And then, when I come, my voice shall be so dear to her. It shall call the tenderness out of her soul and loveliness into her face. And when I take milk at her breast, she’ll sigh and sing another song, a sweet Magnificat, for she shall feel important then, and worthy, seeing that another life depends on hers. My need shall make her rich!

Then what of her loneliness? Gone. Gone in the bond between us, though I shall not have said a word yet. And for my sake she shall wash her face, for she shall have a reason then.

And the sins that she suffered, the hurts at the hands of men, shall be transfigured by my being: I make good come out of evil; I am the good come out of evil.

I am her Lord, who loves this woman.

And for a while I’ll let her mother me. But then I’ll grow. And I will take my trumpet voice again, which once would kill her. And I’ll take her, too, into my arms. And out of that little room, that filthy tenement, I’ll bear my mother, my child, alive forever.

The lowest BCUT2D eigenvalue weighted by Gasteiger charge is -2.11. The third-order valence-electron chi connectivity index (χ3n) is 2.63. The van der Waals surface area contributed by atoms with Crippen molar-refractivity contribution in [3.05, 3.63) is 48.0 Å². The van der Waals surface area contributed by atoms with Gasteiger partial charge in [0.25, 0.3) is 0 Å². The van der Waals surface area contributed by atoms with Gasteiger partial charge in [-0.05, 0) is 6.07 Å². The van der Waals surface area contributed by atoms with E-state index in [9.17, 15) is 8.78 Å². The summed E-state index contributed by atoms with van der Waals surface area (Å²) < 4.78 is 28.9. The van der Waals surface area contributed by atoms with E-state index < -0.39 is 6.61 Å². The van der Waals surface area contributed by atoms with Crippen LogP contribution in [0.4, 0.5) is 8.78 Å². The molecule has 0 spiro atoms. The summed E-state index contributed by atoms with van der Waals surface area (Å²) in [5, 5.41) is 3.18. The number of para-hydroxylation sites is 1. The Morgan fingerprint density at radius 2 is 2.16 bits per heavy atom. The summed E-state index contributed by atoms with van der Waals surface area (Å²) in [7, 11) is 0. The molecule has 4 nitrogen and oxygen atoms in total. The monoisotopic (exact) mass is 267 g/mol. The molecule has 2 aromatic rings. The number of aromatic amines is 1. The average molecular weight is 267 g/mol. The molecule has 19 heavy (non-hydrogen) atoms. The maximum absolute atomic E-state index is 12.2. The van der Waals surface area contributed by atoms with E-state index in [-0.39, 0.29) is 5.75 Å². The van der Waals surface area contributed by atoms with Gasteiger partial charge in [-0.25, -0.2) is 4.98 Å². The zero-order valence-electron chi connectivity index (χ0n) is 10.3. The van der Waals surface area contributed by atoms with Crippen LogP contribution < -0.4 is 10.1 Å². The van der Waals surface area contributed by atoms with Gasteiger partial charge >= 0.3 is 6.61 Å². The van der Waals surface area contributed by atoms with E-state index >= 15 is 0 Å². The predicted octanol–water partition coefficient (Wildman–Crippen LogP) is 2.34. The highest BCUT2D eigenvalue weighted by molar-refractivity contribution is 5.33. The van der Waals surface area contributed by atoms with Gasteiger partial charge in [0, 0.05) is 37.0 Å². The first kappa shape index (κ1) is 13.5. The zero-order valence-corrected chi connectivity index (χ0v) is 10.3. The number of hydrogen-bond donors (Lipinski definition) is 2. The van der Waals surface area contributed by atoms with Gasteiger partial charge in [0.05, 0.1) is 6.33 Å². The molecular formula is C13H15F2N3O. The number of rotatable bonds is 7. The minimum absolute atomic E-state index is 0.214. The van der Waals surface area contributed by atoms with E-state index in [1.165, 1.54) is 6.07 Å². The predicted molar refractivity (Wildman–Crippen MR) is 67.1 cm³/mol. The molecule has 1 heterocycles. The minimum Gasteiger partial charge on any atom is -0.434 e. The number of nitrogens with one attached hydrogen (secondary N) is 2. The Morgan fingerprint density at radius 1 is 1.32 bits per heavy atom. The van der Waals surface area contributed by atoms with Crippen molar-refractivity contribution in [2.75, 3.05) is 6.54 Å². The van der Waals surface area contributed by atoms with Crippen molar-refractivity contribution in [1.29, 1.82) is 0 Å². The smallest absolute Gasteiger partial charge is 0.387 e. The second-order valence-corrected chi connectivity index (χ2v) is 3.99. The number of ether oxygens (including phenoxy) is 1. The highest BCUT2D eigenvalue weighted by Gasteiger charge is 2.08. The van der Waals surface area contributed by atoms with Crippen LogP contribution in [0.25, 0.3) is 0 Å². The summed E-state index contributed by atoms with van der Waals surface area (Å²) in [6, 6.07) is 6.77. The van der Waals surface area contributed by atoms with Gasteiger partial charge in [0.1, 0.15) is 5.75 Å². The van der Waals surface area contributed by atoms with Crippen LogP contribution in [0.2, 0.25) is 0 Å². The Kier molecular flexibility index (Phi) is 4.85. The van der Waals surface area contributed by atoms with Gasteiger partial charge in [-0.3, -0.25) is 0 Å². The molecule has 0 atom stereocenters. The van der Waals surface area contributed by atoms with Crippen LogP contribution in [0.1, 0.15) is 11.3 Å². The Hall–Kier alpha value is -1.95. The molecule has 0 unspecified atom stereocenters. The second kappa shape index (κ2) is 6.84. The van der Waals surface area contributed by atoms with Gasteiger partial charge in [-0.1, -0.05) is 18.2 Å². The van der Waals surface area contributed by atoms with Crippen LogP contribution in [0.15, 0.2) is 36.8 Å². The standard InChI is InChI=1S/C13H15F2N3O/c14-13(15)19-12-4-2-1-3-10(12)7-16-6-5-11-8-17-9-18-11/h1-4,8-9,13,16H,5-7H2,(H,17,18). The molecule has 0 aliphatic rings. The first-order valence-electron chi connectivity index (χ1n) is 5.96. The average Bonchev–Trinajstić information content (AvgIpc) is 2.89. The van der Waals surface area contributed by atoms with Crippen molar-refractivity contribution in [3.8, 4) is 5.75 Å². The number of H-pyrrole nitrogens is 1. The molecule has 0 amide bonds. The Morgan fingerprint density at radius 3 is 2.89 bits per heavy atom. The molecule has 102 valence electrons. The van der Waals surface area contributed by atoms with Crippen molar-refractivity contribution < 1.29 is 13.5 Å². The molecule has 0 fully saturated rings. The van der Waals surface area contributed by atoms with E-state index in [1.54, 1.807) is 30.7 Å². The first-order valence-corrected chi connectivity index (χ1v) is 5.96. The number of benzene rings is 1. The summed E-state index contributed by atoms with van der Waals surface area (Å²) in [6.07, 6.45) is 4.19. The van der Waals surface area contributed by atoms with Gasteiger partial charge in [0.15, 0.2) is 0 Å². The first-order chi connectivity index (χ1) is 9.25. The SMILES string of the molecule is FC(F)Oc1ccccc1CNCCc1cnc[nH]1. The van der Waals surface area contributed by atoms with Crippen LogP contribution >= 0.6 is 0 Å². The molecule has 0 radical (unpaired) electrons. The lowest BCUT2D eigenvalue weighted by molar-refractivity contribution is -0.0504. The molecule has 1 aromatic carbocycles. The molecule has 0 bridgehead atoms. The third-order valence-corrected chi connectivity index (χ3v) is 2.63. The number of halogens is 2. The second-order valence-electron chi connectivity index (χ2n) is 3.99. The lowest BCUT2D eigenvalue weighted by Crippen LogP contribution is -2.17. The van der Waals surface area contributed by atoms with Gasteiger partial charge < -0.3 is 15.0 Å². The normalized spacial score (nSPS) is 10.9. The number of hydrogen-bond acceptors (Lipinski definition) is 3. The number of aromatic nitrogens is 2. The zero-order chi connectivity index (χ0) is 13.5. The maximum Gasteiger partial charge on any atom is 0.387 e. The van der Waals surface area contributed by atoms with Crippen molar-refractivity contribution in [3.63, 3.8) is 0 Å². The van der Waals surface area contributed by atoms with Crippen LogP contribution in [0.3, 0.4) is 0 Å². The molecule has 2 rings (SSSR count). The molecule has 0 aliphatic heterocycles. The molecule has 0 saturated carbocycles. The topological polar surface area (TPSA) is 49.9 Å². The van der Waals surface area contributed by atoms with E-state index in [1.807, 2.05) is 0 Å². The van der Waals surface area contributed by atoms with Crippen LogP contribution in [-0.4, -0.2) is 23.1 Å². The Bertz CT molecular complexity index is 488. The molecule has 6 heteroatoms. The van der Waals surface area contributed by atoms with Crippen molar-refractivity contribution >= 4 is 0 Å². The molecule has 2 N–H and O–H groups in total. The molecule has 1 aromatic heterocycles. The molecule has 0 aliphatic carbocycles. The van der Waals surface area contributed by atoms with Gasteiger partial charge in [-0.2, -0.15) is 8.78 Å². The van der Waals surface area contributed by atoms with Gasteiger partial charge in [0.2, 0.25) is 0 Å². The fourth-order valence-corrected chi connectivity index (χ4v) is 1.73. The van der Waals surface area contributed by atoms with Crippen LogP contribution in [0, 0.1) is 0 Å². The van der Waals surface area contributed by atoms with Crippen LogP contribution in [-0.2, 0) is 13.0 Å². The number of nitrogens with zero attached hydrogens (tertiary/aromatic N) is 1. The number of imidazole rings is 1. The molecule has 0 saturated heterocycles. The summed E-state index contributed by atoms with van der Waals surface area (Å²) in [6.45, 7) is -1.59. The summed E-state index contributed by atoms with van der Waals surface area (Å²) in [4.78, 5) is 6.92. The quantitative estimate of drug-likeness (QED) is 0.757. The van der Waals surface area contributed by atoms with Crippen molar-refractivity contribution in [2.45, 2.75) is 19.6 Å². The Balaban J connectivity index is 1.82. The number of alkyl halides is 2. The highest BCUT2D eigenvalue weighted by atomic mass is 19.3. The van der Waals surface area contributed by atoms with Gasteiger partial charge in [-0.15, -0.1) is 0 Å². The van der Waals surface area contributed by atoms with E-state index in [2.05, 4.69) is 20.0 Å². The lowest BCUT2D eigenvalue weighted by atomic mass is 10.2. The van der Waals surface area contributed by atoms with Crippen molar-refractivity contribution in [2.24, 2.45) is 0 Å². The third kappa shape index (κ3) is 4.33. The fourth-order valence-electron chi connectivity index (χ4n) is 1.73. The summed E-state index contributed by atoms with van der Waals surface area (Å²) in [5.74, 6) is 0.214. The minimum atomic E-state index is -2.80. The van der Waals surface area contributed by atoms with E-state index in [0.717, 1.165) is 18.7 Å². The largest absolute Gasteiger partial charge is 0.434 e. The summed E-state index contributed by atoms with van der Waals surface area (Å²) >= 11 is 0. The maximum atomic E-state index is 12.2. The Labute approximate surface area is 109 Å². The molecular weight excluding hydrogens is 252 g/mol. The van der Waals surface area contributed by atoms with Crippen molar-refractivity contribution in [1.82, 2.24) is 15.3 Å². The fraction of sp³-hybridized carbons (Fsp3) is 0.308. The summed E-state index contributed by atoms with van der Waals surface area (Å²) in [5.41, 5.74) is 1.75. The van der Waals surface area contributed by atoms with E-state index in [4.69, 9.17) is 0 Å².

I love a child.

But she will not fear me for long, now.

Look! Look, it is almost happening. I am doing a new thing- and don’t you perceive it? I am coming among you, a baby.

And my name shall be Emmanuel.

Ragman: And Other Cries of Faith (1987) © Walter Wangerin Jr.

 

I Will Find A Way
(Jason Gray / Andy Gullahorn)

At the end of this run down tenement hall
Is the room of a girl I know
She cowers behind all the dead bolt locks
Afraid of the outside world

So how should I come to the one I love?
I will find a way

Many thieves and collectors have used that door
But they only brought her shame
So she won’t even open it anymore
Still I will find a way

I could call out her name with love through the walls
But condemnation is all she hears
I could bust down the door and take her into my arms
But she might die from the fear

So how should I come to the one I love?
I will find a way, I will find a way
How should I come to the one I love?
I will find a way

No hiding place ever kept her safe